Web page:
“From my experience, there is a difference between what the listener likes and what the sponsors ask for. Though I have worked for various broadcasters, the longest I have continuously worked for is the public broadcaster NHK FM. It is because they attach more importance to content rather than ratings. For myself, it isn’t that I’m completely against commercialism, but to be fully committed to it is a problem. There are people who would drift away from radio if there is only just chat from an idol or TV personality on every station. Since radio waves belong to the public, those engaged broadcasting stations and programs, even those in commercial broadcasting, should carry some sort of social responsibility. If there is the calling that existed with radio when I was a child, the wonder of music can continue to be spread with passion.”
So what is “good music” according to Peter Barakan.
“Hmmm, there is too much for me to answer (laughs). To put it right down to it, ‘Music with the spirit of the blues’ perhaps. But I don’t mean blues as a genre. In his autobiography, a blues singer named Willie Dixon wrote that blues was ‘the facts of life’. In other words, all about living. Facing the joys and sadness of life and to express those feelings is music with the spirit of the blues.”
It is that kind of music, regardless of genre that strongly attracts Peter Barakan.
“I have absolutely no intention to force music from my programs upon listeners. For them to take notice is enough for me. Not just with music, but also with movies and books, if nobody introduces them, then it’s existence is not known and it ends there. Culture was from the very beginning not forced on others, it’s not something that can be done, but you can introduce something with your own personal feeling with it. If someone could potentially be interested, a little push and some motivation can be the beginning of something fun for them. Even now, I will continue to deliver programs and projects that speak to the listener’s curiosity. Open your ears and your mind and let’s listen to the radio again!”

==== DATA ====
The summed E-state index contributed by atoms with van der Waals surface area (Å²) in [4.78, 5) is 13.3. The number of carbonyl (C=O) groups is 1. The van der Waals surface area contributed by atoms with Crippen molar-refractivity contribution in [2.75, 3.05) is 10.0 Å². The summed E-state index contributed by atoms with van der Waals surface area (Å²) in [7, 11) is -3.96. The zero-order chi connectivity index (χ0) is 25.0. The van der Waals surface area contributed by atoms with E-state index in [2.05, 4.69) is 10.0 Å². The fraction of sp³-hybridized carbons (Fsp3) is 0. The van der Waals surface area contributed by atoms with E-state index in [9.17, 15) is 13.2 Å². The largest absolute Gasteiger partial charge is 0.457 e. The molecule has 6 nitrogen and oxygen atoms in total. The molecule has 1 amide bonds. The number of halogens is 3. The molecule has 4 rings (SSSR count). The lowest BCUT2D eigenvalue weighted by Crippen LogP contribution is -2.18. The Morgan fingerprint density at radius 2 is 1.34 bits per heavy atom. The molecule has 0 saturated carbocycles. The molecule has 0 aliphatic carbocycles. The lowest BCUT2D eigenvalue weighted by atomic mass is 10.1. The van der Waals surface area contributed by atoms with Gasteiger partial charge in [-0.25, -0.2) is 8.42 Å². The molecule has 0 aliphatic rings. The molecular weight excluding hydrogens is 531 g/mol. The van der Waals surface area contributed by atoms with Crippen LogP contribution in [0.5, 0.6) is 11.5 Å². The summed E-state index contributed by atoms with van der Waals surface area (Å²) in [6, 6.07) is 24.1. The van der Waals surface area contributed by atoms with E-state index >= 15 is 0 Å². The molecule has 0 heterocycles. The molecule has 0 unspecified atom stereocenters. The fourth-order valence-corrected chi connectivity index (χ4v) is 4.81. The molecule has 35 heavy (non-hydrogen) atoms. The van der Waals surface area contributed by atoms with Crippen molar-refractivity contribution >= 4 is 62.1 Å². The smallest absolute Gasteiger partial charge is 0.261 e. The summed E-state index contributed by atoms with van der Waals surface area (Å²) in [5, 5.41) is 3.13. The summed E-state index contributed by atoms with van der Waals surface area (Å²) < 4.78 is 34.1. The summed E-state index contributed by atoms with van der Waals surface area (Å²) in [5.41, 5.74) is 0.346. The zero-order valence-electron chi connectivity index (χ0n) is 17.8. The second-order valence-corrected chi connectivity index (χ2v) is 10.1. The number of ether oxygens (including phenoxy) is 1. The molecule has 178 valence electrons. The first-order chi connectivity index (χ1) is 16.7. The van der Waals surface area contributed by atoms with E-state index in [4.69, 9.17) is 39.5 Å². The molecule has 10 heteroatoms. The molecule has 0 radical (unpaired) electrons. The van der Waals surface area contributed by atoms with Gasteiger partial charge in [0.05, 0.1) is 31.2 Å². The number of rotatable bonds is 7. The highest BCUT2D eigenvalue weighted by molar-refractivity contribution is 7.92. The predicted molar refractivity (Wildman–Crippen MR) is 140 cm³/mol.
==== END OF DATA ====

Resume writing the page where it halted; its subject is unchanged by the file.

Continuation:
The decisive moments hidden in everyday life
“If you ask me about my favorite photographer, then I’ll have to answer with Henri Cartier-Bresson. In photographs that are as artistic as they are documentary, he allows us to see divine ‘decisive moments’. Just look at the photo on the left, of the boy jumping the puddle. It’s this precise moment, his shoe just about to touch the water.
No matter how often you look at his photographs, you’ll just never really understand it — how did he manage to take these? He is my favorite photographer; I will never get tired of looking at his work.” (Peter Barakan)
Henri Cartier-Bresson, born in France in 1908. Cartier-Bresson began exhibiting his photographs in 1933 in New York and Spain. In 1947, together with Robert Capa, he founded the iconic photographer’s group ‘Magnum Photo’. His 1952 exhibition “The Decisive Moment” has had a tremendous influence on photographers and photography worldwide. Henri Cartier-Bresson passed away in 2004, aged 95.
Born in London in 1951. After coming to Japan in 1974, worked on jobs related to publishing, focusing on broadcast media where he introduced his selection of music from around the world to listeners. Writer of books such as ‘Radio-no-kochiragawa’ (Iwanami Shoten) ‘Peter Barakan’s music diary’ (Shueisha International)